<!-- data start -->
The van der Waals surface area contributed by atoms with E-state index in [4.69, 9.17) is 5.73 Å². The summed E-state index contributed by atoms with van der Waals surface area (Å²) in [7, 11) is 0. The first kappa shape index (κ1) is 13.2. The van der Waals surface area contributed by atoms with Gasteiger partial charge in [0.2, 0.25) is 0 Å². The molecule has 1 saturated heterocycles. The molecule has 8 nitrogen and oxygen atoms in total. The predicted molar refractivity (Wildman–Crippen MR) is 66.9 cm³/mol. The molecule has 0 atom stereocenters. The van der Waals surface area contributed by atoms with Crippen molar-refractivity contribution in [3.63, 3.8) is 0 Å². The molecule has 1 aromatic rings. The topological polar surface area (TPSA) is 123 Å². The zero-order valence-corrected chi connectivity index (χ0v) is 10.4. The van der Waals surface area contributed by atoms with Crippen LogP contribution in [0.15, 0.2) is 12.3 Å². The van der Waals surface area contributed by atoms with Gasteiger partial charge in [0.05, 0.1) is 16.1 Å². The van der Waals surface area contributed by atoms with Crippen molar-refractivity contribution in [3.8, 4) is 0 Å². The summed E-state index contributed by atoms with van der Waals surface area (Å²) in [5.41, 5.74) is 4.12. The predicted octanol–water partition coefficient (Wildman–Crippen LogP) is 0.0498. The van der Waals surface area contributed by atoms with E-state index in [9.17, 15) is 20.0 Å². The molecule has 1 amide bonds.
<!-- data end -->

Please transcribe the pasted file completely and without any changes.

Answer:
The van der Waals surface area contributed by atoms with E-state index in [4.69, 9.17) is 5.73 Å². The summed E-state index contributed by atoms with van der Waals surface area (Å²) in [7, 11) is 0. The first kappa shape index (κ1) is 13.2. The van der Waals surface area contributed by atoms with Gasteiger partial charge in [0.2, 0.25) is 0 Å². The molecule has 1 saturated heterocycles. The molecule has 8 nitrogen and oxygen atoms in total. The predicted molar refractivity (Wildman–Crippen MR) is 66.9 cm³/mol. The molecule has 0 atom stereocenters. The van der Waals surface area contributed by atoms with Crippen molar-refractivity contribution in [3.63, 3.8) is 0 Å². The molecule has 1 aromatic rings. The topological polar surface area (TPSA) is 123 Å². The zero-order valence-corrected chi connectivity index (χ0v) is 10.4. The van der Waals surface area contributed by atoms with Crippen LogP contribution in [0.15, 0.2) is 12.3 Å². The van der Waals surface area contributed by atoms with Gasteiger partial charge in [0.05, 0.1) is 16.1 Å². The van der Waals surface area contributed by atoms with Crippen molar-refractivity contribution in [3.8, 4) is 0 Å². The summed E-state index contributed by atoms with van der Waals surface area (Å²) in [5.41, 5.74) is 4.12. The predicted octanol–water partition coefficient (Wildman–Crippen LogP) is 0.0498. The van der Waals surface area contributed by atoms with E-state index in [9.17, 15) is 20.0 Å². The molecule has 1 amide bonds.